It is important to note that pronation is not wrong or bad for you. In fact, our feet need to pronate and supinate to achieve proper gait. Pronation (rolling inwards) absorbs shock and supination
(rolling outwards) propels our feet forward. It is our body?s natural shock-absorbing mechanism. The problem is over-pronation i.e. the pronation movement goes too deep and lasts for too long, which
hinders the foot from recovering and supinating. With every step, excess pronation impedes your natural walking pattern, causing an imbalance in the body and consequent excessive wear and tear in
joints, muscles and ligaments. Some common complaints associated with over-pronation include Heel Pain and or plantar fasciitis, ball of foot pain, achilles tendonitis, shin splints, knee pain, lower
There are many possible causes for overpronation, but researchers have not yet determined one underlying cause. Hintermann states, Compensatory overpronation may occur for anatomical reasons, such as
a tibia vara of 10 degrees or more, forefoot varus, leg length discrepancy, ligamentous laxity, or because of muscular weakness or tightness in the gastrocnemius and soleus muscles. Pronation can be
influenced by sources outside of the body as well. Shoes have been shown to significantly influence pronation. Hintermann states that the same person can have different amounts of pronation just by
using different running shoes. It is easily possible that the maximal ankle joint eversion movement is 31 degrees for one and 12 degrees for another running shoe.
With over pronation, sufferers are most likely to experience pain through the arch of the foot. A lack of stability is also a common complaint. Over pronation also causes the foot to turn outward
during movement at the ankle, causing sufferers to walk along the inner portion of the foot. This not only can deliver serious pain through the heel and ankle, but it can also be the cause of pain in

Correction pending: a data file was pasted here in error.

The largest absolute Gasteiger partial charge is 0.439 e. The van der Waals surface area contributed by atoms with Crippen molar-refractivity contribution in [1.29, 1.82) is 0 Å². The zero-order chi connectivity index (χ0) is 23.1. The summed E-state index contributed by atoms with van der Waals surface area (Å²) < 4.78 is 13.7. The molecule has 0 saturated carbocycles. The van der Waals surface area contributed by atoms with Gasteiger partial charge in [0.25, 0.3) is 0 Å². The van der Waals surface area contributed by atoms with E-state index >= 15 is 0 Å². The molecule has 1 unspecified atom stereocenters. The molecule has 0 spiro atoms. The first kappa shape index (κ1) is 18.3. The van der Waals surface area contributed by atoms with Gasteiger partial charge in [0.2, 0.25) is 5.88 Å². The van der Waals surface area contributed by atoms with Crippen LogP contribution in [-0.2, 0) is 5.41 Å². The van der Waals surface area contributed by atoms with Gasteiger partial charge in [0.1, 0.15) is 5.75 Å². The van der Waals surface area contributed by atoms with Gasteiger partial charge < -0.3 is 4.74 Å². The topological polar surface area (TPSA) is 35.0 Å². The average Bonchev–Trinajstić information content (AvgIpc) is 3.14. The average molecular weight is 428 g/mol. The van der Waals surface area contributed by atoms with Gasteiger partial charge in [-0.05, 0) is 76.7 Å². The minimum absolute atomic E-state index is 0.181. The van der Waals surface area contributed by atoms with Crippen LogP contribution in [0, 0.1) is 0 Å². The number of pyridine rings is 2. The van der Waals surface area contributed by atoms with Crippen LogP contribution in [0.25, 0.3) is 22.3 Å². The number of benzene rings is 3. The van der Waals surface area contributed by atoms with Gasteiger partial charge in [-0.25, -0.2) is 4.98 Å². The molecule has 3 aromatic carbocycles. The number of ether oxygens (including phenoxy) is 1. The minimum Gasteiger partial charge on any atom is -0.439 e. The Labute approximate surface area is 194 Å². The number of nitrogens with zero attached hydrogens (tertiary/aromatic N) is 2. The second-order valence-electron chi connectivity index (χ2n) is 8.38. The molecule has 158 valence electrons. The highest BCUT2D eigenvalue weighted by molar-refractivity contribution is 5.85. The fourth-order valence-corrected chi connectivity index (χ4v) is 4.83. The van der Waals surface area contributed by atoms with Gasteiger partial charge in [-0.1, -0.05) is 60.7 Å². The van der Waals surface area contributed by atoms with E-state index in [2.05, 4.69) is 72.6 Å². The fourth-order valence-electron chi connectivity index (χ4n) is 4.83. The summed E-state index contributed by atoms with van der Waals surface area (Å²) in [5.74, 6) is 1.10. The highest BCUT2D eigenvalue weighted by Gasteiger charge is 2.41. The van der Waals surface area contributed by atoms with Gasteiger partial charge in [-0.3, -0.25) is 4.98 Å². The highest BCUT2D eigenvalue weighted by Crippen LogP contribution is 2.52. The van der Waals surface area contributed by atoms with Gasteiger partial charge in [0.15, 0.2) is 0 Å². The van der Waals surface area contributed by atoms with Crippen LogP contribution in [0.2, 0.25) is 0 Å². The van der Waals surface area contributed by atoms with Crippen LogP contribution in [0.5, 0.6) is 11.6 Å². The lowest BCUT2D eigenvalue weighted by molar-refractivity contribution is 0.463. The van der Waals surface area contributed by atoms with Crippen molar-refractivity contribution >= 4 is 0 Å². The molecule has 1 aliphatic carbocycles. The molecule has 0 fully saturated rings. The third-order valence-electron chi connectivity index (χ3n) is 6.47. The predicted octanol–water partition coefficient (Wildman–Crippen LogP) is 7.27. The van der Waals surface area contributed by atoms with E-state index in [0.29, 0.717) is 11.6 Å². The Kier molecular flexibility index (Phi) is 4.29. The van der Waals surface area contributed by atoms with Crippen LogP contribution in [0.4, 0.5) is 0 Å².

the knees or lower back as well. This condition also causes the arch to sink which places stress on the bones, ligaments, and tendons throughout the foot. This may yield other common conditions of
foot pain such as plantar fasciitis and heel spurs.
When sitting, an over-pronating foot appears quite normal, i.e. showing a normal arch with room under the underside of the foot. The moment you get up and put weight on your feet the situation
changes: the arches lower and the ankle slightly turns inwards. When you walk or run more weight is placed on the feet compared to standing and over-pronation will become more evident. When walking
barefoot on tiles or timber floors over-pronation is more visible, compared to walking on carpet or grass.
Non Surgical Treatment
Over-Pronation can be treated conservatively (non-surgical treatments) with over-the-counter orthotics. These orthotics should be designed with appropriate arch support and medial rearfoot posting to
prevent the over-pronation. Footwear should also be examined to ensure there is a proper fit. Footwear with a firm heel counter is often recommended for extra support and stability. Improper fitting
footwear can lead to additional problems of the foot. If the problem persists, call your doctor to schedule an appointment.
Depending on the severity of your condition, your surgeon may recommend one or more treatment options. Ultimately, however, it's YOUR decision as to which makes the most sense to you. There are many
resources available online and elsewhere for you to research the various options and make an informed decision.